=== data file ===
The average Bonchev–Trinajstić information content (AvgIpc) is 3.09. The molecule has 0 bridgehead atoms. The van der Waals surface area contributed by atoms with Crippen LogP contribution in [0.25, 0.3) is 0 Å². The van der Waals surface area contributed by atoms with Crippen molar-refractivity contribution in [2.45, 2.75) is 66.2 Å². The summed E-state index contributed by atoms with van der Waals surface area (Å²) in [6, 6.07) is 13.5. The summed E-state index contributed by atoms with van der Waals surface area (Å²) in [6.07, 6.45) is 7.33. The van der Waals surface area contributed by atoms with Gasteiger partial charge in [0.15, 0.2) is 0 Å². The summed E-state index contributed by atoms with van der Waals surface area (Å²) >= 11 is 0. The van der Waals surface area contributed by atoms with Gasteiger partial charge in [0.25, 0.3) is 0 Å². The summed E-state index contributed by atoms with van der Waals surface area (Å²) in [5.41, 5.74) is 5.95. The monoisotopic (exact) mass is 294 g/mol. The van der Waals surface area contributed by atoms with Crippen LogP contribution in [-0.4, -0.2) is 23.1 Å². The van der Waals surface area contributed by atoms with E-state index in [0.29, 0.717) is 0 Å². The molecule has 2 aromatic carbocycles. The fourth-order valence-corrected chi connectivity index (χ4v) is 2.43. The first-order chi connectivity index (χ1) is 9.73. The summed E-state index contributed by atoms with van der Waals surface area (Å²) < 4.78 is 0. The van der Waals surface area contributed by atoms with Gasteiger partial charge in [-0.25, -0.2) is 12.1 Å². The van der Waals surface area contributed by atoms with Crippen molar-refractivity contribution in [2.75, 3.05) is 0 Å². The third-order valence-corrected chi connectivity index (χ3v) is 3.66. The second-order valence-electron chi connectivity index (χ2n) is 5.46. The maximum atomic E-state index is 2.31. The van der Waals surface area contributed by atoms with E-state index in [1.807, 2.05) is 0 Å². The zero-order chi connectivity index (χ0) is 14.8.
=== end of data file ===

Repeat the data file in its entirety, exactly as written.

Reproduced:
The average Bonchev–Trinajstić information content (AvgIpc) is 3.09. The molecule has 0 bridgehead atoms. The van der Waals surface area contributed by atoms with Crippen LogP contribution in [0.25, 0.3) is 0 Å². The van der Waals surface area contributed by atoms with Crippen molar-refractivity contribution in [2.45, 2.75) is 66.2 Å². The summed E-state index contributed by atoms with van der Waals surface area (Å²) in [6, 6.07) is 13.5. The summed E-state index contributed by atoms with van der Waals surface area (Å²) in [6.07, 6.45) is 7.33. The van der Waals surface area contributed by atoms with Gasteiger partial charge in [0.15, 0.2) is 0 Å². The summed E-state index contributed by atoms with van der Waals surface area (Å²) >= 11 is 0. The van der Waals surface area contributed by atoms with Gasteiger partial charge in [0.25, 0.3) is 0 Å². The summed E-state index contributed by atoms with van der Waals surface area (Å²) in [5.41, 5.74) is 5.95. The monoisotopic (exact) mass is 294 g/mol. The van der Waals surface area contributed by atoms with Crippen LogP contribution in [-0.4, -0.2) is 23.1 Å². The van der Waals surface area contributed by atoms with E-state index in [0.29, 0.717) is 0 Å². The molecule has 2 aromatic carbocycles. The fourth-order valence-corrected chi connectivity index (χ4v) is 2.43. The first-order chi connectivity index (χ1) is 9.73. The summed E-state index contributed by atoms with van der Waals surface area (Å²) < 4.78 is 0. The van der Waals surface area contributed by atoms with Gasteiger partial charge in [-0.25, -0.2) is 12.1 Å². The van der Waals surface area contributed by atoms with Crippen molar-refractivity contribution in [2.75, 3.05) is 0 Å². The third-order valence-corrected chi connectivity index (χ3v) is 3.66. The second-order valence-electron chi connectivity index (χ2n) is 5.46. The maximum atomic E-state index is 2.31. The van der Waals surface area contributed by atoms with E-state index in [1.807, 2.05) is 0 Å². The zero-order chi connectivity index (χ0) is 14.8.